On First Looking into Chapman’s Homer (1816) By John Keats

 

Following the conventional form of a sonnet, which is often used to express love, Keats expresses his admiration for Chapman’s version of Homer’s epic “The Odyssey”. Keats uses his poem as an opportunity to express the importance of appreciating poems which touch and deeply move a reader. In the poem, he explains how through the many “goodly states and kingdoms seen” he was able to find something in the literary world which satisfied him and gave him a reason to continue searching for more stories to unravel. More importantly, how he was yet to find more poems which would give him the creative satisfaction he craved. He expresses that of all the different things he has seen, he was never able to “breathe its pure serene” admitting that he was unable to find fulfilment until Chapman’s Homer.  

 

In poetry, he has found the gold that Cortez, and the other conquistadors he had read about in William Robertson’s History of America, which Cortez had searched for so hastily. He also alludes to the fact that Cortez is “stout,” that is, fearless, and that he is alert, “with eagle eyes.” So much so that his men stand about him in silent awe, looking “at each other with a wild surmise.” Keats secures this idea to help express his own feelings of having made a discovery with the world of poetry.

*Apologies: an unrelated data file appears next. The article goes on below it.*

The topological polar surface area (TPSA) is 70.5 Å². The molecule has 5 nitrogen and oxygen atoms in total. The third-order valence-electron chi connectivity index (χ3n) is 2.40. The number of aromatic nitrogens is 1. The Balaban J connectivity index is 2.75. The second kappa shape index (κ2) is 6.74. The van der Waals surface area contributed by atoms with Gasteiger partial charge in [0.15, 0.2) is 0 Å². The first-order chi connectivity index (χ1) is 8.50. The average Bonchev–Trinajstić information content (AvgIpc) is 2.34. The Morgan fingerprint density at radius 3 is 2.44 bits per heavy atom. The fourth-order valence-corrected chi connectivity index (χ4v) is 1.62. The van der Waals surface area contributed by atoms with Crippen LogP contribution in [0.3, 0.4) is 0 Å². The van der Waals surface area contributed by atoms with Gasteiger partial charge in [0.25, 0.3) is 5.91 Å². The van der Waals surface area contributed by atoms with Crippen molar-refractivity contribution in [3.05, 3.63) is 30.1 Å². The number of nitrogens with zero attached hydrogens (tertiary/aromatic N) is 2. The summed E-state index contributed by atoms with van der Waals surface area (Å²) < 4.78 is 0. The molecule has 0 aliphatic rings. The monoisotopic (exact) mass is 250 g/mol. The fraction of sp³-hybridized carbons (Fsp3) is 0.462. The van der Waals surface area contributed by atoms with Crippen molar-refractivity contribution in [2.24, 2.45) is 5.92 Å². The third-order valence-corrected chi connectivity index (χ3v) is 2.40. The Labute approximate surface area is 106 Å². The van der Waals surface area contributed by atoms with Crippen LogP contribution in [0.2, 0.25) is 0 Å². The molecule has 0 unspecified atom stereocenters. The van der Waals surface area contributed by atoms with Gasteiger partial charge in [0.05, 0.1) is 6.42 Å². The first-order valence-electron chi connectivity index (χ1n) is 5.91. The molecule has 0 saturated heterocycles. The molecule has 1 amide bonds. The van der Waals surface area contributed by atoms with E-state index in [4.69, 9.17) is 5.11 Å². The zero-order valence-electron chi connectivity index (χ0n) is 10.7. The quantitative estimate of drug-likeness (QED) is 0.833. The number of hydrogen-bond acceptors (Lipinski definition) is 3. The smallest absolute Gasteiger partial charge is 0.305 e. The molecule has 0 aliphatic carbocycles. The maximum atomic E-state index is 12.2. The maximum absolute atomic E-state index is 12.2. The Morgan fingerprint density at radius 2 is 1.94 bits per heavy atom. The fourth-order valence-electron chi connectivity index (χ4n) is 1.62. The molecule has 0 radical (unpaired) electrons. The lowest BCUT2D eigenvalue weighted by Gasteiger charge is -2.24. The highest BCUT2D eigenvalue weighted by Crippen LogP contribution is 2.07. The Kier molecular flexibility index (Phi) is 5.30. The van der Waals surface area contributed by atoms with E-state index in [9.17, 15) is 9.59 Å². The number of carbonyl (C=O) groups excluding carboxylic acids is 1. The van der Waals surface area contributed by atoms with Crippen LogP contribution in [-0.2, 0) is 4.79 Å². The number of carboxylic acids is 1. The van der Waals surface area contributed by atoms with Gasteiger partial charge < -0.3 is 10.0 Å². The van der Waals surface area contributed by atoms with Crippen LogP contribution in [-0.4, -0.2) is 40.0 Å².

Keats expresses his appreciation of Chapman’s version through the line, “felt I like some watcher of the skies when a new planet swims into his ken;” alluding that he was finally able to find something he was able to hold on to. He was able to find something which brought a new perspective to his life because of the way it was revealed. The word “skies” implying that the version had broadened his perspective and that he was it was like heaven, giving him a realm better than those of gold. Keats is now able to venture and explore with his new discovery and this new world he has discovered for himself, allowing him to treat literature in ways that he hasn’t before.

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One thought on “On First Looking into Chapman’s Homer (1816) By John Keats

  1. I’m not sure about the parts where you divert into phrase by phrase “decoding” (“stout,” that is, fearless, etc.) but I like that you see it as a love poem to poetry, in a sense. Keep your own eagle eyes on the “skies” as it were and you’ll be fine —you’ll work your line readings into the big pattern instead of leaving them apart like tiny train cars standing in a line, waiting to be hooked together.

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